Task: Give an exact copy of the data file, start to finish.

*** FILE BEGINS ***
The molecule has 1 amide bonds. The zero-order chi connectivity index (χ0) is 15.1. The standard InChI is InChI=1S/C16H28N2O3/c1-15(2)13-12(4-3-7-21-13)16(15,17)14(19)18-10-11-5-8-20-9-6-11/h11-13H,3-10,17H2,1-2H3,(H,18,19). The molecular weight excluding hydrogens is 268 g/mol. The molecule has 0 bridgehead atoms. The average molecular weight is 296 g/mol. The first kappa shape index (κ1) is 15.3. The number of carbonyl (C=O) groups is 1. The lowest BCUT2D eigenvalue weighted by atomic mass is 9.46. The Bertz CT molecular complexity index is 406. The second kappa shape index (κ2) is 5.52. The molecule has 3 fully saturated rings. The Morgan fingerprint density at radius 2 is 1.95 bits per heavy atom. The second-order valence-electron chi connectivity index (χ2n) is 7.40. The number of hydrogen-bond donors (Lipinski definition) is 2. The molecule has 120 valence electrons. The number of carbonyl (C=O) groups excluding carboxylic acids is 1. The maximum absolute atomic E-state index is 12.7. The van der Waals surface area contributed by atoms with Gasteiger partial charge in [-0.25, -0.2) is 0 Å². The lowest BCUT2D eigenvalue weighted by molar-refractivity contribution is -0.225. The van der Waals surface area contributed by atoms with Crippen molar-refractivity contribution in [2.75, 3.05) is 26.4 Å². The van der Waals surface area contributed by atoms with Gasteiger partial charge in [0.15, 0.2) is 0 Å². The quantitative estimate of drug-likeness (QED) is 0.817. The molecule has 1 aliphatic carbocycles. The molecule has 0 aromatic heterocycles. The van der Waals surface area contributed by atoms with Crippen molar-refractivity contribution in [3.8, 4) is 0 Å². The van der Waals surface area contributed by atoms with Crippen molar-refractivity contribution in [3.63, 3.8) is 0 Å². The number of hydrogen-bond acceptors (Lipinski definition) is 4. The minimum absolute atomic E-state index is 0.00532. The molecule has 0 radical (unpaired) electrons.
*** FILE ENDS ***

The molecule has 1 amide bonds. The zero-order chi connectivity index (χ0) is 15.1. The standard InChI is InChI=1S/C16H28N2O3/c1-15(2)13-12(4-3-7-21-13)16(15,17)14(19)18-10-11-5-8-20-9-6-11/h11-13H,3-10,17H2,1-2H3,(H,18,19). The molecular weight excluding hydrogens is 268 g/mol. The molecule has 0 bridgehead atoms. The average molecular weight is 296 g/mol. The first kappa shape index (κ1) is 15.3. The number of carbonyl (C=O) groups is 1. The lowest BCUT2D eigenvalue weighted by atomic mass is 9.46. The Bertz CT molecular complexity index is 406. The second kappa shape index (κ2) is 5.52. The molecule has 3 fully saturated rings. The Morgan fingerprint density at radius 2 is 1.95 bits per heavy atom. The second-order valence-electron chi connectivity index (χ2n) is 7.40. The number of hydrogen-bond donors (Lipinski definition) is 2. The molecule has 120 valence electrons. The number of carbonyl (C=O) groups excluding carboxylic acids is 1. The maximum absolute atomic E-state index is 12.7. The van der Waals surface area contributed by atoms with Gasteiger partial charge in [-0.25, -0.2) is 0 Å². The lowest BCUT2D eigenvalue weighted by molar-refractivity contribution is -0.225. The van der Waals surface area contributed by atoms with Crippen molar-refractivity contribution in [2.75, 3.05) is 26.4 Å². The van der Waals surface area contributed by atoms with Gasteiger partial charge in [0.15, 0.2) is 0 Å². The quantitative estimate of drug-likeness (QED) is 0.817. The molecule has 1 aliphatic carbocycles. The molecule has 0 aromatic heterocycles. The van der Waals surface area contributed by atoms with Crippen molar-refractivity contribution in [3.8, 4) is 0 Å². The van der Waals surface area contributed by atoms with Crippen molar-refractivity contribution in [3.63, 3.8) is 0 Å². The number of hydrogen-bond acceptors (Lipinski definition) is 4. The minimum absolute atomic E-state index is 0.00532. The molecule has 0 radical (unpaired) electrons.